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    When I was doing a lot of work on odd meters and groupings, I found Dave Holland's approach very helpful. I have a tape of him teaching at the Banff Centre in which he talks about breaking everything down to groups of twos and threes. He sounds the groupings out using: GA - MA - LA for groups of three and TK - KI for groups of two. (spelling may be wrong on those) There are some good books on Indian drumming that I have seen that detail this approach also. He then systematiclly went through every odd note grouping and broke it into this pattern:

    5 can be 2 + 3 or 3 + 2

    7 can be 2 + 2 + 3 or 2 + 3 + 2 or 3 + 2 + 2

    And so on.....

    Then he would have the class clap and sing exercises on combinations of the above that he had written out for them.

    It really helped me and it breaks it down into simple components. I think it also helps in that it stresses accents rather than the fact that you are playing in an odd meters. To me that helps it sound much more organic.

    Also, check out Steve Coleman for some serious metric challenges.

    David
     
  9. rwe333

    rwe333 Supporting Member

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    Thanks back for the kind words - sorry for the delayed reply...

    Really just dived right in w/ the odd meter stuff - first rehearsing, then gigging it... Found it did take some time to find folks comfortable w/ such material (particularly if wanting to open-up and not be tied to a static vamp). I always try to play w/ folks I can learn from. ;)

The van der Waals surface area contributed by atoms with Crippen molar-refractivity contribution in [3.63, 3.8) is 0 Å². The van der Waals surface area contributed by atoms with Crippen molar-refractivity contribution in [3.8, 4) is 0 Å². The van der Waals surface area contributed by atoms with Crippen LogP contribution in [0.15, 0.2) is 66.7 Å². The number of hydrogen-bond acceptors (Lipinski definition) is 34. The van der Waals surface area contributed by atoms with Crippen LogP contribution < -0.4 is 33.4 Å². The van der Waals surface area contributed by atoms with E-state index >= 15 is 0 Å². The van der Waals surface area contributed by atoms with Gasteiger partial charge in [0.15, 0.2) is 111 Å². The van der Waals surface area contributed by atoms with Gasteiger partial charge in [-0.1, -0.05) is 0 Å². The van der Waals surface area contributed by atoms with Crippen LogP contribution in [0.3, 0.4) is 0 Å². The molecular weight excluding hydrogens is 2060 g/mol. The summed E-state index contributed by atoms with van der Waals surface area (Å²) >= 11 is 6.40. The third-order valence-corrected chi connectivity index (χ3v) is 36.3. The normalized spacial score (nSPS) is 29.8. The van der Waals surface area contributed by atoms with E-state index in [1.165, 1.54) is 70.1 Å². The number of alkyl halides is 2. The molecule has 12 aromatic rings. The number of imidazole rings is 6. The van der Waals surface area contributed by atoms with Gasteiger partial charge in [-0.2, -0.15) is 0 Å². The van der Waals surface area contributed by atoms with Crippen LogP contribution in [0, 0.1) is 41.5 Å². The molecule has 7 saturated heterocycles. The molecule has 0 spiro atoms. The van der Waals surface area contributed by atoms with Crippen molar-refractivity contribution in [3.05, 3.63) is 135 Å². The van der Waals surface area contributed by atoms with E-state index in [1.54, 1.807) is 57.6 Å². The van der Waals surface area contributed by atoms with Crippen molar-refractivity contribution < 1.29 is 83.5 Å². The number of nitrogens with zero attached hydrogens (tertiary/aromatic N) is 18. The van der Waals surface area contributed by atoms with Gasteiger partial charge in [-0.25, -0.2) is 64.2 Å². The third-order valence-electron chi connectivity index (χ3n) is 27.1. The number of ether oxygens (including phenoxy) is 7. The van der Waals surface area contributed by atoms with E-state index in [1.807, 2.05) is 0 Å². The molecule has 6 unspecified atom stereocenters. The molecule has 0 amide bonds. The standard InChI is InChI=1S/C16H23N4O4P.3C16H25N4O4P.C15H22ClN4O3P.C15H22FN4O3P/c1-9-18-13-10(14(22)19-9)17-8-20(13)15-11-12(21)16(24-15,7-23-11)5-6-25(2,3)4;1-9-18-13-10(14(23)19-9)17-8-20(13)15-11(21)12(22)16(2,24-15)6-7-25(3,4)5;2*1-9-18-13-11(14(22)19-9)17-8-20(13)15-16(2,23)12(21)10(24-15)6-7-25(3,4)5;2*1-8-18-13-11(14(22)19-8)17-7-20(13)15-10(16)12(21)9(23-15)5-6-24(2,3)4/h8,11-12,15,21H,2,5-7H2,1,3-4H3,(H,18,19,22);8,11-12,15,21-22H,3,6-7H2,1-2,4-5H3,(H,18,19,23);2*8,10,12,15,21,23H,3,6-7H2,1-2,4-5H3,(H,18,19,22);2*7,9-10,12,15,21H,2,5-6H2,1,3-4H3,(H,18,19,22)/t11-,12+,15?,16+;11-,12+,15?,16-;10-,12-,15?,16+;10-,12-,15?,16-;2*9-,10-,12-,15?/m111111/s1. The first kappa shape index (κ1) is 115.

'Course would be practicing the material at home - often w/ a metronome - but actually playing it made the biggest difference. Really is getting to the point to 5, 7 or 9 feels as 'home' as 3 or 4. But, having the right cats to play w/ sure helps.

    And Dajbro nicely hints at the DH approach informed by a world music aesthetic - writing longer odd meter compositions by way of syllable-type construction (gamala = 3, taki = 2). Also, if you watch DH live, he's often swaying back-and-forth counting - any odd meter construction simply flips emphasis from the odd to the even numbers of the phrase when repeated...

    Another help is learning odd meter tunes that aren't as obviously constructed. So, while something like 'Take 5' is very much a divided as 3-2, material by groups like the Gateway trio have more through-composed odd meter constructions, for example, tunes that start on the and-of-1 making for an interesting and less obvious shape...

    It's like standards - the longer you play a tune, the more a part of you it becomes. If ya know it backwards and forwards then you can really take it whenever you need it to go...

    But, you know this.
     
  10. Tag

    Tag Gold Supporting Member

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    KILLER Richard! Simply beautiful playing! Were some of those lines from "Shapes of things to come", and that era Benson? I was listening to that last week! Lol! Great stuff all the way around. :)
     
  11. RichardB

    RichardB Senior Member

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    Thanks for listening Tag.

    I dont actually have "Shapes". another i dont have is "Abbey Road"...but I have been taking a break from GB for the last while. My fave jazz muso is Bill Evans, so bee listening to him. I actually hardly listen to gtr EVER. The only one is GB and Metheny really...

    Are you going to the Long Island jazz gtr show?
     
  12. Vibrolux

    Vibrolux Guest

    I love your picking...so clean. Thanks for posting.

    Dave
     
  13. lhallam

    lhallam Member

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    This sounds natural and comfortable, there is nothing forced about it. Great job
     
  14. hemlock

    hemlock Guest

    Very nice! Great tone and feel. I play a bit of hand drums and the gamala taki approach is the only thing that I can keep in my head on odd meters.